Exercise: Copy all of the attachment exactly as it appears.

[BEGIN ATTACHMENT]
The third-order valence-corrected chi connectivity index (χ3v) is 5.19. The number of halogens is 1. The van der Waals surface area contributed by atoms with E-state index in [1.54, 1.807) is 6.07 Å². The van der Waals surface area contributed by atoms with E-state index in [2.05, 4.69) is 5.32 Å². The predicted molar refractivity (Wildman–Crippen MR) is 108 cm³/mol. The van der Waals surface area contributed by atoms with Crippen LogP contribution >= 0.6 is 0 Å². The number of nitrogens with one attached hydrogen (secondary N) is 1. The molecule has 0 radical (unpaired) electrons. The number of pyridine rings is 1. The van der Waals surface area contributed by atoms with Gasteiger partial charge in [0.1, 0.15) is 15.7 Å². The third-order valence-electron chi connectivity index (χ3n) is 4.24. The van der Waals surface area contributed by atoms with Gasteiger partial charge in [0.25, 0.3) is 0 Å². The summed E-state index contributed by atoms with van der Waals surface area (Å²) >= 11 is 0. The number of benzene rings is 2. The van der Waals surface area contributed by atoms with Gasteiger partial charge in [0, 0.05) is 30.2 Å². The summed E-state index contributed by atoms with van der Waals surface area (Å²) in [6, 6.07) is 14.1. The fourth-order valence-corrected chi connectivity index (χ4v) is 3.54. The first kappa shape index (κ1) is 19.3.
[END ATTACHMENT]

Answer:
The third-order valence-corrected chi connectivity index (χ3v) is 5.19. The number of halogens is 1. The van der Waals surface area contributed by atoms with E-state index in [1.54, 1.807) is 6.07 Å². The van der Waals surface area contributed by atoms with E-state index in [2.05, 4.69) is 5.32 Å². The predicted molar refractivity (Wildman–Crippen MR) is 108 cm³/mol. The van der Waals surface area contributed by atoms with Crippen LogP contribution >= 0.6 is 0 Å². The number of nitrogens with one attached hydrogen (secondary N) is 1. The molecule has 0 radical (unpaired) electrons. The number of pyridine rings is 1. The van der Waals surface area contributed by atoms with Gasteiger partial charge in [0.1, 0.15) is 15.7 Å². The third-order valence-electron chi connectivity index (χ3n) is 4.24. The van der Waals surface area contributed by atoms with Gasteiger partial charge in [0.25, 0.3) is 0 Å². The summed E-state index contributed by atoms with van der Waals surface area (Å²) >= 11 is 0. The number of benzene rings is 2. The van der Waals surface area contributed by atoms with Gasteiger partial charge in [0, 0.05) is 30.2 Å². The summed E-state index contributed by atoms with van der Waals surface area (Å²) in [6, 6.07) is 14.1. The fourth-order valence-corrected chi connectivity index (χ4v) is 3.54. The first kappa shape index (κ1) is 19.3.